Philbrook added that the development of good relationships between multiple government agencies early on will filter out the possibility of weak cohesion once they are conducting operations overseas. "It really allows us the advantage of not beginning from ground zero as future leaders filter in and out of theater," he said.

    Although training civilians for PRT missions aren't new to the 189th, this is the first time the PRT training is being conducted at Camp Atterbury. Col. Barry Richmond, the deputy commander for the Camp Atterbury-Muscatatuck Center for Complex Operations, said that Atterbury's multiple inner-agency and nongovernmental partnerships allow a wide range of facilities and training opportunities for the PRT mission.

    "We have been designing our capabilities to support [PRT training], and the idea is that when you come here for training, you're receiving a greater depth than you would from just one installation," he said. "Rather, you're drawing from our strategic partnerships."

    These partnerships include a consortium of other agencies, businesses, government departments and even higher-learning institutes such as Purdue University. For members of the PRT's, training locations include Atterbury and the Muscatatuck Urban Training Center, Richmond said, which are designed to create the most realistic training environment possible.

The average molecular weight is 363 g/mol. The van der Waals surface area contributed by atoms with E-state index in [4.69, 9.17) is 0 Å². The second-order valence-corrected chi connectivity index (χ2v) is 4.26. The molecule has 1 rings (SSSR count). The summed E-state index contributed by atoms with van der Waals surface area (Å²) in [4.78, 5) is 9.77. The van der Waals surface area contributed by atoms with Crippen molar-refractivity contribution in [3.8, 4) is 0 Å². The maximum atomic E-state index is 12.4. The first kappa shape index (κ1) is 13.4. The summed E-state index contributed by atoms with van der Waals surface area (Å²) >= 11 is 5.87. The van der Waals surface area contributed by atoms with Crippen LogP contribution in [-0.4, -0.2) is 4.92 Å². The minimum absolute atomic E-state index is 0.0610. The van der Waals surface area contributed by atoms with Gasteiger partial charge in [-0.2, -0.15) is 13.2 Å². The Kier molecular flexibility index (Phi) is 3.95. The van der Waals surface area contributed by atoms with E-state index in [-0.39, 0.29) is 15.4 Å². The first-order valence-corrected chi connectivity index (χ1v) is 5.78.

So far, the cooperative training between PRT civilians and military members have been both successful and relevant, said Navy Lt. James Bowen, an engineer with PRT Ghazni.

    "The training has been going well, and everyone seems to be learning from one another," he said. "From the military side, it gives us a greater knowledge of our civilians partners' capabilities, how they can help with the mission, and how we can help them accomplish it. Personally, it's given me a greater understanding of our civilian counterparts and we can work together to better achieve our desired goals of helping the Afghan government and people trough our reconstruction efforts."

    That sentiment is mutual with Eric Florimon, a USAID field manager with PRT Nangarhar. Since this will be the first time Florimon will travel to Afghanistan with a PRT, he said that the training he is currently receiving here is already paying off.

    "When partnering with the military, you need to understand their culture and meld it with your own," Florimon said. "Being out here [training with] them is key to understanding that, as well as learning that mutual respect that brings about a successful mission. It allows me to see all the details, so now I know all the nuts and bolts of what they are doing to protect us."

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    NEWS INFO

    Date Taken: 06.11.2009
    Date Posted: 06.11.2009 18:18
    Story ID: 34920
    Location: CAMP ATTERBURY, IN, US 

    Web Views: 436